“We could not give them enough content,” says Jeff Mirman, vice president of marketing for Turner Sports. “They wanted more. They more they got, the more they engaged.”

Athletes should take a similar approach to teams and leagues — put fans first and use social media as an engagement tool (not a megaphone or sponsor mouthpiece). Case in point: Jimmie Johnson Racing, which finds extreme value in fan engagement in social media through some innovative and fan-friendly content campaigns.

Johnson strives to provide fan value through his various social media platforms. It can be anything from turning a negative hashtag conversation into a brilliantly funny content opportunity (check out #blamejj, which generated 70 percent engagement on Instagram), to weekly giveaways that build fan momentum over time (see #jjswag on Twitter).

Johnson understands fans should be first in social media, according to Lauren Murray, who manages his social and digital strategies. He wants them to be the first to know news about him — and he uses social media as a tool to deliver that news in authentic ways.

#DSFE14 featured some incredible talents in the sports and social media world, and this is just a sampling of the conference’s first day. Continue to monitor the Twitter conversation and connect with these leaders as they implement what they’ve learned here. (For more about Day 2, see our previous post.)

Thanks for being a fan.

Fourth and 140 Signs Media Partnership for Q1 Digital Sports Fan Engagement Conference

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Digital Sports Fan Engagement Conference logo

Join today’s sports and social media leaders at the Q1 Productions Digital Sports Fan Engagement Conference March 3-4, 2014, in Dallas.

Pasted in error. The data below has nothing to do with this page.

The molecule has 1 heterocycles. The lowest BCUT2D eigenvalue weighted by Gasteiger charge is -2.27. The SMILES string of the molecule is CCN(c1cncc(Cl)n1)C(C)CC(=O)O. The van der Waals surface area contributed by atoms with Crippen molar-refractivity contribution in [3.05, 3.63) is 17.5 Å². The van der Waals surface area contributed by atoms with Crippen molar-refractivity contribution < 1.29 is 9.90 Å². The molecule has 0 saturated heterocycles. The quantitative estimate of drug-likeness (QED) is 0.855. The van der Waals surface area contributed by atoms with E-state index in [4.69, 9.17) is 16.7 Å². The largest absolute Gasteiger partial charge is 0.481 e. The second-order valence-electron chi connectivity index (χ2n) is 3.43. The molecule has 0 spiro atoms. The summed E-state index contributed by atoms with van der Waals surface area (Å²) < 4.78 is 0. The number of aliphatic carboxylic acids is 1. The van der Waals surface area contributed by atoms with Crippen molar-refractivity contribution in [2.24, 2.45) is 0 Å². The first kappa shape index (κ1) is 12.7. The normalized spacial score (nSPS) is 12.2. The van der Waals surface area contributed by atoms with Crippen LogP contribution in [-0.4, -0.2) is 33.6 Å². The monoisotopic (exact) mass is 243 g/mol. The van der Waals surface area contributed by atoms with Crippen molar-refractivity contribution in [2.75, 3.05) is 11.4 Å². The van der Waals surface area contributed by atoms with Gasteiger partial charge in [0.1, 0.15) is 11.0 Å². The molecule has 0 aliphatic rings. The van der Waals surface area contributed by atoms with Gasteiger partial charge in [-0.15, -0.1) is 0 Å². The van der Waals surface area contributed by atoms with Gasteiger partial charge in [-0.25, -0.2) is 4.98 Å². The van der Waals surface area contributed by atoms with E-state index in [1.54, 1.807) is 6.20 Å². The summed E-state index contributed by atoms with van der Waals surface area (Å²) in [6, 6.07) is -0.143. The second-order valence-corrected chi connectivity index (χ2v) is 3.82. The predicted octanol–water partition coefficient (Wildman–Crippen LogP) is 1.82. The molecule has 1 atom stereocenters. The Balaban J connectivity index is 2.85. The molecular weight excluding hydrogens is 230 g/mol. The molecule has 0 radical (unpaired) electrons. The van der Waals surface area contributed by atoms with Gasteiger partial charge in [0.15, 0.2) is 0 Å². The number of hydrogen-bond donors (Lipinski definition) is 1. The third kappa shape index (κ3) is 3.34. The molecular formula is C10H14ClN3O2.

It’s about time.

We finally have a blockbuster sports and social media conference for the ages. Some big names highlight the Q1 Productions Digital Sports Fan Engagement Conference, coming to Dallas March 3-4, 2014.

And, I’m excited to report, FourthAnd140 is officially on board as a media partner with Q1 Productions for this event.

Leaders from sports organizations, major brands and facilities will discuss the growing opportunities digital and social media provide for connecting teams, leagues and players with fans. It’s a who’s who of #SMsports, so check out the agenda today.

FourthAnd140 readers can receive a $100 discount on registration. For more information, email sports@q1productions.com and mention the discount code F140.

“Q1 is thrilled to partner with such industry leaders as FourthAnd140.com, for its innovative coverage of sports and social media,” says Kate Jeter, Production Director. “We value the strategic focus of this leading blog source to help our conference attendees get the most out of their time together.”

For more information regarding the Q1 Digital Sports Fan Engagement conference, visit the Q1 website at www.q1productions.com/sportsfanengagement, and follow them on Twitter at @Q1Sports.

As we draw closer to the conference, I’ll share some insights from a few of the speakers, giving FourthAnd140 readers a preview of what to expect March 3-4 in Dallas.

Thanks for being a fan.

About FourthAnd140.com:
FourthAnd140.com gives readers a strategic view of how players, teams and leagues – professional and amateur – use social media to connect with today’s sports fans. Editor and publisher Tom Buchheim was one of the first bloggers covering the curious intersection of sports and social media, using his experience as a social media leader for a Fortune 300 brand (and a sports fan) to examine the trends – and characters behind them – in this rapidly-changing space.

About Q1 Productions: